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About mjp1

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  1. As has been said, even more so because of Anderson being left footed. I can't remember if they switched when Hargreaves played alongside Carrick, but don't know if that ever happened anyway.
  2. No, that's the sides they played on every time they played together that season, and the season after. Here's the midfield for the match vs Barcelona for example. Carrick right, Scholes left. And here's a shot of the defence in action, Ferdinand on the right, Vidic on the left.
  3. For people interested, there are full matches from that season available on youtube, I wont link them here as theres probably copyright issues. There is a particular game against Newcastle (the 6-0 at home on 12/02/2008) where apart from Anderson playing in place of Scholes and O'Shea in place of Brown it's pretty typical of the home setup and a match where we won 2-0 vs Wigan away on the 11/05/2008 to seal the title with Ji Sung Park on the left hand side to mark a certain Ecuadorian who might be familiar to some.
  4. I'd politely disagree. The defensive shape of the team never really changed (even when there were personnel changes as in the Barcelona games), the variation was in how the 4 attacking players were deployed to exploit weaknesses and protect against opposition strengths. This changed a bit by 08-09 as Scholes started to wain and Fletcher played more, but in 07-08 it was the main constant in our play.
  5. The graphic is wrong. And it kind of does and I've laid out above. Man Utd defended in different ways depending on which side of the pitch teams attacked down. If they attacked down the left the aim was to get the foot in quickly and win the ball back as soon as possible for a quick release, knowing that Ferdinand and Carrick could get across and cover if it went wrong. Attacks down the teams right were focused on stalling until the left hand side of the pitch could get back into position, taking a more measured approach.
  6. Where Scholes and Vidic played on the left, Carrick and Ferdinand on the right.
  7. You've got Scholes/Carrick and Vidic/Giggs on the wrong side.
  8. Giggs was a weird hybrid that season, he didn't have the pace to run wide so he would dribble inside, but not in the classical IF of cutting inside to shoot or pass, he would often dribble into the box staying on his left to cross or cut back. His starting position was also narrower and deeper than it was even a year before.
  9. We didn't defend as a 4-4-2. Carrick would drop back and across, Scholes would tuck in and Giggs would help too. The aggressive press of Tevez and Rooney would generally make up for Ronaldo being purely an attacking animal by that point. Wide midfielder with attack wouldn't do justice to his starting position or his movements with and without the ball. If there was a specific threat down the right then Sir Alex would move Ronaldo to either a strikers position or on the left, but unless there was his presence alone on that flank was usually all the protection Brown needed. We actually defended pretty asymmetrically too, Brown, Ferdinand and Carrick would generally delay, frustrate and hinder to allow the more attacking elements on the left to get back in position without over-committing while Vidic, Evra and the midfielders would step up and try and win the ball earlier when teams attacked down the left (to release Ronaldo on the right with Scholes' passing ability). That's why it's important to get Scholes and Vidic on their correct sides in these formations which the diagrams in the OP get wrong. If you were talking about 06-07 then it would have been the pure 4-4-2 you describe, because Ronaldo was still a conventional winger and Giggs had a little bit more pace. Saha also didn't offer the same protection that Tevez did. With most groups of players this would probably be the better tactic to start from anyway, the point of SAF's tactics was to get the best out of the best player in the world at the time.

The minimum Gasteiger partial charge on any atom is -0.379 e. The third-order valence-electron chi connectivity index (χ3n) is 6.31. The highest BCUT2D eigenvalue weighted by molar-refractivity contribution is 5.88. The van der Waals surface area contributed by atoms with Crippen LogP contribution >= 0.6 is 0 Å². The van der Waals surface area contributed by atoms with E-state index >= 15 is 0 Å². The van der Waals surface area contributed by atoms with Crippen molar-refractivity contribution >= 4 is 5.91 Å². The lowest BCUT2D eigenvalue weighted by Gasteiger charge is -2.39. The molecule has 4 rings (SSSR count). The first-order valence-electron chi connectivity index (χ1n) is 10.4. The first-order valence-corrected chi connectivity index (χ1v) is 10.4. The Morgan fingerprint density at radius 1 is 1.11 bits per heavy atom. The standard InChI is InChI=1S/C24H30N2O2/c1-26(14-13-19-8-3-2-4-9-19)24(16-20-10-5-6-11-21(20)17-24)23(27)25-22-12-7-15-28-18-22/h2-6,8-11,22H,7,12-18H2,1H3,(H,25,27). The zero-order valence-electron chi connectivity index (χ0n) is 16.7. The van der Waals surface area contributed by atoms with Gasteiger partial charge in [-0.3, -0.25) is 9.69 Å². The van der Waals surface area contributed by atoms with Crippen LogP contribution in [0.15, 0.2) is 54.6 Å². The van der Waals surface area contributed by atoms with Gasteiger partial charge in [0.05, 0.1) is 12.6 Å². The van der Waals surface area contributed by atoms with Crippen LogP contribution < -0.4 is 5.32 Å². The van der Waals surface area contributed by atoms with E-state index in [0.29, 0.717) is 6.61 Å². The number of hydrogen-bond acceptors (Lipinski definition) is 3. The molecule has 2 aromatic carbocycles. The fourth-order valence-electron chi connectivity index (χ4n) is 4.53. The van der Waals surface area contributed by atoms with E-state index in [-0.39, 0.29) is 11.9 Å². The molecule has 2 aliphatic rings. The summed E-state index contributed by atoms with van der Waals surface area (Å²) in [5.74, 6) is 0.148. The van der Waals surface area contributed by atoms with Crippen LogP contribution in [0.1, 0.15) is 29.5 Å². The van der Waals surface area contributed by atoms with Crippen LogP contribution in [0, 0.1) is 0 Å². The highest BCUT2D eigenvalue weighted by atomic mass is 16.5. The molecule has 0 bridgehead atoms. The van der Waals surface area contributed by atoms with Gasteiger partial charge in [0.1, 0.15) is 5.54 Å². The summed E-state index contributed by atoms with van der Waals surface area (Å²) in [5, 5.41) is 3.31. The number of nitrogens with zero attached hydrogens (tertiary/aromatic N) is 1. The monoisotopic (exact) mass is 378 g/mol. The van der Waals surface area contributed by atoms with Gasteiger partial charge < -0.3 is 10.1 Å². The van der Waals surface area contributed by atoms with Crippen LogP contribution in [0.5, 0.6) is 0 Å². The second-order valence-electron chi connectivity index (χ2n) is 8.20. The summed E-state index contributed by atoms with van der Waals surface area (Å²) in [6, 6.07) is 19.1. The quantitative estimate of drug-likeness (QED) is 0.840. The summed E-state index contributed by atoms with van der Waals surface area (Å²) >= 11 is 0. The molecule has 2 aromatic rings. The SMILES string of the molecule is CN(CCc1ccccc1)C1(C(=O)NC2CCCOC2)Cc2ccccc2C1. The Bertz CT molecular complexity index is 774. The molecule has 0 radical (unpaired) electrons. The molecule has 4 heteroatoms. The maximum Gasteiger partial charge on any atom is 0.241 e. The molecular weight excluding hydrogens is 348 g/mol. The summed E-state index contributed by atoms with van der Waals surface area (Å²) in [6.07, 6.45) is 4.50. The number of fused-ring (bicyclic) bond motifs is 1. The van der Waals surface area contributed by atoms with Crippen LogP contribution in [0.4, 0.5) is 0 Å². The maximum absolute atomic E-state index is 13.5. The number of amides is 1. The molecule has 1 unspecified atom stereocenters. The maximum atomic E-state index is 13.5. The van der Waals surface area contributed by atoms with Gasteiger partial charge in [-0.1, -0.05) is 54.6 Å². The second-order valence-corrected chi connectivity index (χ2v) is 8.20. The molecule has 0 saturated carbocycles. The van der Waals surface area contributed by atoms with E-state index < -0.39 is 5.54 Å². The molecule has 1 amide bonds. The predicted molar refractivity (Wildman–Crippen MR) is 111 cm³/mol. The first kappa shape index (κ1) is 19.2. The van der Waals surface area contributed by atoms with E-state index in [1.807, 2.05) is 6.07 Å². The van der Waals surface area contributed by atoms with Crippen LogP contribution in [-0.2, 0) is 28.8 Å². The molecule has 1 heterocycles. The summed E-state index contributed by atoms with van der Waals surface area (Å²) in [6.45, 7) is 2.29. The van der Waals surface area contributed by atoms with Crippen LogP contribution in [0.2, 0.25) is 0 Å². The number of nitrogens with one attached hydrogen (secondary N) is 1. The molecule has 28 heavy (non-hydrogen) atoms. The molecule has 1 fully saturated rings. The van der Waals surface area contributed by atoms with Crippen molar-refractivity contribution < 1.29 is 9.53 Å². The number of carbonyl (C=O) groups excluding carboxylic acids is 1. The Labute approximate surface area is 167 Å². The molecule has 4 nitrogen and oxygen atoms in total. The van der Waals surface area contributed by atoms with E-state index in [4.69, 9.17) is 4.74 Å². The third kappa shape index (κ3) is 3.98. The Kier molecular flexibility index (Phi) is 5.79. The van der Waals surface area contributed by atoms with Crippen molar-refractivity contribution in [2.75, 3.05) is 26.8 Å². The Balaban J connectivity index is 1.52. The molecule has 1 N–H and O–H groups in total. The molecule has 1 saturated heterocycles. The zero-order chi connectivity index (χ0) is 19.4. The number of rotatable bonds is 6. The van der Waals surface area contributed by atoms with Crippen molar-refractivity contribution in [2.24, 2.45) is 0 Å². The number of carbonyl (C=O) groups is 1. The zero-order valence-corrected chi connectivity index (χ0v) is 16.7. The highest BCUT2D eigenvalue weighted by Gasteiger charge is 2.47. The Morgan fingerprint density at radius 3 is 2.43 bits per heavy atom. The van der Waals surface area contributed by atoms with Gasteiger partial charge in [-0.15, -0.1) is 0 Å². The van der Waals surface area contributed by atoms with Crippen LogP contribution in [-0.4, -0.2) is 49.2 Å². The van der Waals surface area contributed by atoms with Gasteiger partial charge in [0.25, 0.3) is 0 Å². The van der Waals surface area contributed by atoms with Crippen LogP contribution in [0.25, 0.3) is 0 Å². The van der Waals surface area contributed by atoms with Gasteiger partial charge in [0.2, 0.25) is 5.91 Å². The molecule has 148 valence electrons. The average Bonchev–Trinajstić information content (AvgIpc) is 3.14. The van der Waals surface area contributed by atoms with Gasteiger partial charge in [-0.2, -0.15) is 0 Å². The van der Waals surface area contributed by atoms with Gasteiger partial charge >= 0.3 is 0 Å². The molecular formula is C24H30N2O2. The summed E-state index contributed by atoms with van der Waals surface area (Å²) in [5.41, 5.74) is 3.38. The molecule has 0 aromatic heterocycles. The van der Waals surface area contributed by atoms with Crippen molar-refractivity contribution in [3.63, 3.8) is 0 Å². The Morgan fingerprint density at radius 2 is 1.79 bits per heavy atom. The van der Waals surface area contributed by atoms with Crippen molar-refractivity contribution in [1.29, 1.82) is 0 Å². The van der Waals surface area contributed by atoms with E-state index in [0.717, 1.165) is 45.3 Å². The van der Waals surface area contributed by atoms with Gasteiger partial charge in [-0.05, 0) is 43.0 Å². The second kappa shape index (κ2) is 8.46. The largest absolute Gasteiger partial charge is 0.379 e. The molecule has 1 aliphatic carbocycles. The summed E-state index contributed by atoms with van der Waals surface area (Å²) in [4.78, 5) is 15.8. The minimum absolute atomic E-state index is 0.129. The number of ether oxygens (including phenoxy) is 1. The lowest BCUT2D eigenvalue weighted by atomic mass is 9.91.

10. I'm afraid I cheated and simply gave my current bunch of players nicknames to make it easier to understand
  11. Giggs, Nani and to a lesser extent Park. It was a hybrid, neither a 4-3-2 nor a 4-3-3, Rooney wasn't an attack midfielder, but neither was he an inside forward in that position, he was a striker but he dropped deep and wide left to make room for Giggs, who wasn't a central midfielder, but a wide midfielder who drifted inside. Simply put, because that is how United played. They made up for the gap on the right by having a far more reserved fullback in Wes Brown, having Carrick as the more reserved midfielder over on that side to cover and having the best player in the world requiring the opposition to at least double up on him. You could move Carrick into the CM(r) position as a DLP(d) and it would probably play the same, but the ML drifting inside and an out and out AMR cutting in were defining features of the formation. In a 4-4-2 there would be no real role for Ronaldo, in a 4-2-2-2 there would be no role for Giggs and in a 4-3-3 there would be no role for Giggs or Rooney. It really does have to be the asymmetric hybrid.
  12. I think an important thing that is being missed here is that Ronaldo played the large majority of his football on the right that season. The tactic in the OP is one we pretty much only used in the final. This is far closer to what we actually played for the majority of the season. The important thing about that season and the one after was Sir Alex's pragmatism with how he set up his "front 4", only the back 4 and midfield 2 were the same no matter what.